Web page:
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Zuckmayer Receives Heine Prize

December 15, 1972
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The Heinrich Heine Prize was awarded yesterday to Swiss author Carl Zuckmayer. The Award, presented by Federal President Gustav Heinemann, concluded the year-long celebrations which marked the 175th anniversary of the Jewish poet’s birth. Zuckmayer, a novelist mainly known for his book “Captain From Kopenick,” was one of the most outspoken critics of Hitler’s regime. Born of a Catholic father and a Jewish mother, he emigrated in the thirties to America. After the war, he settled in Switzerland and now has Swiss nationality.

Zuckmayer, a close personal friend of Heinemann, could not attend the ceremony due to illness. The ceremony took place in Dusseldorf where the Heinrich Heine Society has renewed its seven-year campaign to have the university renamed after the poet. The university authorities have refused to do so up till now claiming that Dusseldorf is a scientific university and Heine was not a scientist.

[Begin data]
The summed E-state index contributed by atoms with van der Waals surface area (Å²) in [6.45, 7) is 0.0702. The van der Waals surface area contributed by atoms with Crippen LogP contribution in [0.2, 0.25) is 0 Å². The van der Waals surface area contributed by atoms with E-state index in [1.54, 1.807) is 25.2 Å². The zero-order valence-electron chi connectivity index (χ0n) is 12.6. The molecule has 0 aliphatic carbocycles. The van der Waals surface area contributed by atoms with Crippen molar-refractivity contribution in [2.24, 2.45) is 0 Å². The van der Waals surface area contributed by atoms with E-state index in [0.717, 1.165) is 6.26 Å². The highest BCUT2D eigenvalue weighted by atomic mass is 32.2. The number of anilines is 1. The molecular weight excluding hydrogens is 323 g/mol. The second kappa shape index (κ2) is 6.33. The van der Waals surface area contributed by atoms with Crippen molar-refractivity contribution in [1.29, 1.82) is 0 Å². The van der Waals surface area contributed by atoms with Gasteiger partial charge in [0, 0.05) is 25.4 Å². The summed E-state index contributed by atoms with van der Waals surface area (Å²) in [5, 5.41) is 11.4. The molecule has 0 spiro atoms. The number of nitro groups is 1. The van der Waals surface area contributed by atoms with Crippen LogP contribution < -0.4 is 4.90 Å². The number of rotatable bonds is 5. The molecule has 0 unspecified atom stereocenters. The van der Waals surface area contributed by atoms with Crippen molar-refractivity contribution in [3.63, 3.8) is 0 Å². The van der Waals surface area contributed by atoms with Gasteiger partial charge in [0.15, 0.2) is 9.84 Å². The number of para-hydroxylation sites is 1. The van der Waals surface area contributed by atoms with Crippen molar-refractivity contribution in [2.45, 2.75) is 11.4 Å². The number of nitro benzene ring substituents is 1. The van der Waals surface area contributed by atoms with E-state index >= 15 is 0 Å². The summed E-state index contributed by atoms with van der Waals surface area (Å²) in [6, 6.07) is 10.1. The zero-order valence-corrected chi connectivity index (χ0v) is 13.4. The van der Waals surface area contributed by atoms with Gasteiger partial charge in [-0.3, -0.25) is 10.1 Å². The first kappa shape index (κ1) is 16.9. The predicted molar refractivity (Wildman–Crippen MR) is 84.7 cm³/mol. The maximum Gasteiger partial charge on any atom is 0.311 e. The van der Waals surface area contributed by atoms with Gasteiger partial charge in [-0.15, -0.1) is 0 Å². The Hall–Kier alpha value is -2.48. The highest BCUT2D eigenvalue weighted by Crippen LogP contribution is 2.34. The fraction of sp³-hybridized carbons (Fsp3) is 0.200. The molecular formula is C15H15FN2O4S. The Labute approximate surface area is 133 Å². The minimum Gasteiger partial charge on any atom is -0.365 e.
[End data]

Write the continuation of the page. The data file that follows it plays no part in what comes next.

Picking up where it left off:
In his presentation speech Heinemann charged, however, that those who refused to rename Dusseldorf University had “reasons which they did not care to admit.” The President added that even in his lifetime “men of learning disliked the poet because he had held a mirror up to them and their self-satisfied vanity.”

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